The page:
social economy could help to redress the imbalance between private affluence and public poverty, to create local demand, to re-skill the long-term unemployed and re-integrate them into an expanded labour market, to address some of the problems of urban regeneration (e.g., in social housing, insulation, and energy-saving), to provide a different kind of spatio-temporal fix for small and medium-enterprises, to regenerate trust within the community, and to promote empowerment (for a discussion of some of these issues, see Catterall et al., 1997; and Lipietz, 1996).
But, as other contributions to this book indicate (notably those of Mendell and of Shragge and Fontan), this is not an easy solution that will work in any and all circumstances. There are some quite daunting preconditions -- organizational, institutional, and ethico-political -- to be realized even for successful small-scale experimentation and some major strategic dilemmas that must be continually managed. In particular, the expansion of the social economy depends on the effective coordination of institutional arrangements to produce 'structured coherence' at the micro-, meso-, macro-, and meta-levels and to ensure the dynamic complementarity of the social economy with the wider economic system. In micro-economic terms, this involves developing and promoting interconnected productive organizations in order the better to secure their economic and educational potential as social movements. This includes concern with the self-management of social economy firms (in the light of their distinctive problems as both economic and social actors) and with the transfer of best practice in both regards. At the meso-level, what is required are territorial socio-political networks aiming to mobilize and develop resources, organize the economy in a sustainable way, to offer and demand certain services that could be largely met from the social economy, and to promote interaction between suppliers, producers, and customers. Likewise, at the macro-level, what is required is a framework able to make social ends compatible with economic functionality of social economy within a wider society where the market will still have a key role in allocation and accumulation (cf. Carpi 1997: 265). Both on economic and social grounds, the development of this macro-level framework would depend more on the supply of relevant knowledge and organizational intelligence than on the supply of capital; on the capacity to shape the institutional context in which firms operate rather than providing subsidies; and on organizing place-specific advantages rather than an abstract space of flows so that local (social) capital can generate local economic growth (cf. Willke 1992, 1997). Finally, at what one might call the meta-level (following Messner 1996), expansion of the social attention depends on the ongoing transformation of values, norms, identities, and interests so that they support the social economy rather than the commodification of all areas of social life.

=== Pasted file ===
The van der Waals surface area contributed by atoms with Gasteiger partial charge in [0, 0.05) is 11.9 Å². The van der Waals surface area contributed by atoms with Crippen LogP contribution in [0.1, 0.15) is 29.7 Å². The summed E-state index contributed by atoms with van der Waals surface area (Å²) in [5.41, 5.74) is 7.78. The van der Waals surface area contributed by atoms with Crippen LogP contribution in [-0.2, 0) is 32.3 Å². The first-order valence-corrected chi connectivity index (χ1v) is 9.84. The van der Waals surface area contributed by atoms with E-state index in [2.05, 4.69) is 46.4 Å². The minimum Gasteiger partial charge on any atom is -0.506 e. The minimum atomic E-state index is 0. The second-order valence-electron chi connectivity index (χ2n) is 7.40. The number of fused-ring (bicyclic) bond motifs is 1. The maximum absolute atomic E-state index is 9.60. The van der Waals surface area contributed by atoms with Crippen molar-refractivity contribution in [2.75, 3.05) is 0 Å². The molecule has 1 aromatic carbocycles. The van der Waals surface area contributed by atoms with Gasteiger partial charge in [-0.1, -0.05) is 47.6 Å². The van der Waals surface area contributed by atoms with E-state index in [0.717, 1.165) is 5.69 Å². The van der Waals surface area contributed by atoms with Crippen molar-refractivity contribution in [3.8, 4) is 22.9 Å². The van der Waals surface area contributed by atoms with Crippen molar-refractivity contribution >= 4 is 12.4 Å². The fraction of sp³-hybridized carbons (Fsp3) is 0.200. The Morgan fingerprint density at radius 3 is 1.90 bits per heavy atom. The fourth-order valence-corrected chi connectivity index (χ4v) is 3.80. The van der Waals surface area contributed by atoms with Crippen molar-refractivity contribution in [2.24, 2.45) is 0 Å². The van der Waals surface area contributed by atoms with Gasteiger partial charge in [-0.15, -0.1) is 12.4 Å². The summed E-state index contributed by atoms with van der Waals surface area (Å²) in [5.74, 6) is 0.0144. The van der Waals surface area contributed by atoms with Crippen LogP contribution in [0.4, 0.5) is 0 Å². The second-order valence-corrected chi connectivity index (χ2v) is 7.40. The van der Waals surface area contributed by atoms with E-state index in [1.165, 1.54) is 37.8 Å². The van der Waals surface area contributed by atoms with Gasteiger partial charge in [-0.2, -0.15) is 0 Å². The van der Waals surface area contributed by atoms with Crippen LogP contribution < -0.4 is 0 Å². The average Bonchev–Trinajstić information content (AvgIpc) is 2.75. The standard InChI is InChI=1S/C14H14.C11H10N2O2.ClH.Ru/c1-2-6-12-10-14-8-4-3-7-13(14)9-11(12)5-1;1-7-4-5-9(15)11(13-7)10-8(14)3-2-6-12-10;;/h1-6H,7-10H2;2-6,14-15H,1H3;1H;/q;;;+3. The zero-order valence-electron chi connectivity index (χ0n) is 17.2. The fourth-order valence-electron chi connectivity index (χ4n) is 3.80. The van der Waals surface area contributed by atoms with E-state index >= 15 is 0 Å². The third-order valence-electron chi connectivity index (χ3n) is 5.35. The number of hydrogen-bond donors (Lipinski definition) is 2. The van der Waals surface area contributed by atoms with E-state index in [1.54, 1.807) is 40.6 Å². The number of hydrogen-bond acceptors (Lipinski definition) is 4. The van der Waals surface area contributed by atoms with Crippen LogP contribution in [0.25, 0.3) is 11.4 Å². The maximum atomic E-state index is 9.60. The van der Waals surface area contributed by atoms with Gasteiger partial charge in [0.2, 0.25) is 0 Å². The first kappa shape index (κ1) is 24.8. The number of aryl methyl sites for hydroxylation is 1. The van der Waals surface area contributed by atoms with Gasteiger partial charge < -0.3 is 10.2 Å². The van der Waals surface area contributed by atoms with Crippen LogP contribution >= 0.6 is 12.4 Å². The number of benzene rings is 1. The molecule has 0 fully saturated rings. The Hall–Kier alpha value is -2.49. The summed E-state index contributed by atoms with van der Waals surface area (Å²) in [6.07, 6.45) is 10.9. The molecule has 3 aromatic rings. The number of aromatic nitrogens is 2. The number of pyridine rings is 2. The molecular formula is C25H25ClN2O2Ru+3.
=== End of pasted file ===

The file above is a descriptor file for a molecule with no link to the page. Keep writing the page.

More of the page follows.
I have argued against the view that globalization comprises a coherent causal mechanism and has suggested that globalization is a complex, chaotic, and overdetermined outcome of a multi-scalar, multi-temporal, and multi-centric series of processes operating in specific structural contexts. I have also argued that globalization is only one of several processes occurring in the current re-scaling of economic, political, and social life. In critiquing the 'chaotic concept' of globalization in this manner, I do not wish to imply globalization is an insignificant trend or that its effects on the postwar economic, political, and social order within Atlantic Fordism are negligible. My intention is rather to demystify its associated rhetoric and thereby make it harder to use the existence of globalization as an excuse for attacks on economic, political, and social rights in the name of enhanced international competitiveness or the force majeure of uncontrollable and external forces. At the same time I have tried to show that the crisis-tendencies and changes in the Keynesian welfare national state cannot be attributed exclusively to the trend towards globalization -- even after allowing for its complexities. This implies both that globalization is less problematic for the renewal of socialist and democratic projects and/or the resurgence of social movements than some have suggested; and that there are actually more obstacles to the success of such projects and/or movements than a one-sided concern with the logic (and illogic) of globalization would suggest.
I have also argued that the crisis of 'Keynesian welfare national states' is linked to the tendential emergence of 'Schumpeterian workfare postnational regimes'. This concept has been introduced to capture some of the policy and institutional changes that have followed from the hegemonic interpretations of that crisis. It is not intended to suggest that the SWPR will suspend the structural contradictions of capitalism -- let alone that it could do so in its neo-liberal form. In this context, I have further argued that the crisis of the KWNS is linked to a 'relativization of scale' which creates both the space and the need for a resurgence of urban politics. The dominant form of this resurgence is the development of the 'entrepreneurial city', i.e., the development of entrepreneurial economic strategies at city level that are also narrated in entrepreneurial terms. Nonetheless, for a number of reasons given